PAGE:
Description: Neutron radiography systems are being used for real-time visualization of the dynamic behavior as well as time-averaged measurements of spatial vapor fraction distributions for two phase fluids. The data in the form of video images are typically recorded on videotape at 30 frames per second. Image analysis of he video pictures is used to extract time-dependent or time-averaged data. The determination of the average vapor fraction requires averaging of the logarithm of time-dependent intensity measurements of the neutron beam (gray scale distribution of the image) that passes through the fluid. This could be significantly different than averaging the intensity of the transmitted beam and then taking the logarithm of that term. This difference is termed the dynamic error (error in the time-averaged vapor fractions due to the inherent time-dependence of the measured data) and is separate from the static error (statistical sampling uncertainty). Detailed analyses of both sources of errors are discussed.
Date: March 1, 1999
Creator: Joo, H. & Glickstein, S.S.
Partner: UNT Libraries Government Documents Department

Development of a scattering probability method for accurate vapor fraction measurements by neutron radiography. Revision 1

Description: Recent test results indicated drawbacks associated with the simple exponential attenuation method (SEAM) as currently applied to neutron radiography measurements to determine vapor fractions in a hydrogenous two-phase flow in a metallic conduit. The scattering component of the neutron beam intensity exiting the flow system is not adequately accounted for by SEAM, and this leads to inaccurate results. To properly account for the scattering effect, a neutron scattering probability method (SPM) is developed. The method applies a neutron-hydrogen scattering kernel to scattered thermal neutrons that leave the incident beam in narrow conduits but eventually show up elsewhere in the measurements. The SPM has been tested with known vapor (void) distributions within an acrylic disk and a water/vapor channel. The vapor (void) fractions deduced by SPM are in good agreement with the known exact values. Details of the scattering correction method and the test results are discussed.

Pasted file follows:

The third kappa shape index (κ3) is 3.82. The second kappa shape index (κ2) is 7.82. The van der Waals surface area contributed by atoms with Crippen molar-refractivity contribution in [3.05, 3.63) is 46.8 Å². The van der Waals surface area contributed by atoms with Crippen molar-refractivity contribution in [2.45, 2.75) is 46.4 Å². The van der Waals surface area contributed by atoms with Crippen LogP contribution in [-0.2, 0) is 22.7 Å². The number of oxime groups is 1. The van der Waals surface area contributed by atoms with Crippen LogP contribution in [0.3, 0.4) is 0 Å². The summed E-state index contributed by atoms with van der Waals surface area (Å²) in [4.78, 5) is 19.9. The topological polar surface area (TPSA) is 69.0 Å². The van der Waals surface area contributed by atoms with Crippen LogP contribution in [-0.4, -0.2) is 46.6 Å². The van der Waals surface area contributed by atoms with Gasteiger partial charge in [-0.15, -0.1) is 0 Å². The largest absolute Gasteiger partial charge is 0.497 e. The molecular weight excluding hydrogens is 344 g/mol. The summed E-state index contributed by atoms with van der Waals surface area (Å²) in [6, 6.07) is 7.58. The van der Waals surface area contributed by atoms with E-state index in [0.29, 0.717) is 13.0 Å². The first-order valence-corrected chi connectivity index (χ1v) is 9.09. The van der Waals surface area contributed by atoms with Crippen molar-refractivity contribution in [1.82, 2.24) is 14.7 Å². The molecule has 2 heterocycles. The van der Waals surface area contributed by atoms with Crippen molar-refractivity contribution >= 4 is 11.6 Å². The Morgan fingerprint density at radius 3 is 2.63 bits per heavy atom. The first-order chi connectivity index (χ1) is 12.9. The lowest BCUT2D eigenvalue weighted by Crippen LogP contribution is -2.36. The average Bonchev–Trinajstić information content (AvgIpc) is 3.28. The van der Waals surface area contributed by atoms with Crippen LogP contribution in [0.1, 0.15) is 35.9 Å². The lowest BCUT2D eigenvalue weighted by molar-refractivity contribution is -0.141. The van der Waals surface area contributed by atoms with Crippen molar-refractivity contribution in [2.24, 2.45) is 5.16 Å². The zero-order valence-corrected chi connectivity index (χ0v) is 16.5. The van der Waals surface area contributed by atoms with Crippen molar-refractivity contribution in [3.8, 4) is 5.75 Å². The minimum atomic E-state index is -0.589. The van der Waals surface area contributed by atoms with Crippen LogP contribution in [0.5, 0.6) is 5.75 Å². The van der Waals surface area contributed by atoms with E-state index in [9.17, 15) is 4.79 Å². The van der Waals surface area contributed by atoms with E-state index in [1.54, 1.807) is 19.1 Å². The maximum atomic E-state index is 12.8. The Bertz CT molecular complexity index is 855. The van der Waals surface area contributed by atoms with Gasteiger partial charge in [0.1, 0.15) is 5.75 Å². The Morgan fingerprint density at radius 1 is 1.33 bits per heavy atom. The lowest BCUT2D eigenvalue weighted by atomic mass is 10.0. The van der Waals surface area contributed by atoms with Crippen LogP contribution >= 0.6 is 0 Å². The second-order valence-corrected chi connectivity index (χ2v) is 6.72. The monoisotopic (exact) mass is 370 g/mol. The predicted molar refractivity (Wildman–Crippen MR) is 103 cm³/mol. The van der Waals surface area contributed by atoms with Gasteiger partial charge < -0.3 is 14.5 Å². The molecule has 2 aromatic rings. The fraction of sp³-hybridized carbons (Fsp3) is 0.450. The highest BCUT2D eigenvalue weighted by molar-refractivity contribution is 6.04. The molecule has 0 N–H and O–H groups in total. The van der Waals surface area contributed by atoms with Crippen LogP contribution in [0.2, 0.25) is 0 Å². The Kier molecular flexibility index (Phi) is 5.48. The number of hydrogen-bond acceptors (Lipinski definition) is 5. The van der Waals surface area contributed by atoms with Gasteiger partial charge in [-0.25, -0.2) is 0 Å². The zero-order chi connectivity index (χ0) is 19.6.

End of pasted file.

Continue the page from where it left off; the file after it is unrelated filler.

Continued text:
Date: November 1, 1998
Creator: Joo, H. & Glickstein, S.S.
Partner: UNT Libraries Government Documents Department

Detailed analyses of dynamic and static errors in neutron radiography testing

Description: Neutron radiography systems are being used for real-time visualization of the dynamic behavior as well as time-averaged measurements of spatial vapor fraction distributions for two phase fluids. The extraction of quantitative data on vapor-liquid flow fields is a significant advance in the methodology of fundamental two-phase flow experimentation. The data in the form of video images are typically recorded on videotape at 30 frames per second. Image analysis of the video pictures is used to extract time-dependent or time-averaged data. The determination of the average vapor fraction requires averaging of the logarithm of time-dependent intensity measurements of the neutron beam (gray scale distribution of the image) that passes through the fluid. This could be significantly different than averaging the intensity of the transmitted beam and then taking the logarithm of that term. This is termed the dynamic error (error in the time-averaged vapor fractions due t the inherent time-dependence of the measured data) and is separate from the static error (statistical sampling uncertainty). The results provide insight into the characteristics of these errors and help to quantify achievable bounds on the limits of these errors. The static error was determined by the uncertainties of measured beam intensities. It was found that the maximum static error increases as liquid thickness increases and can be reduced by increasing the neutron source strength. The dynamic error increased with large fluctuations in the local vapor fractions and with increasing liquid thickness. Detailed analyses of both sources of errors are discussed.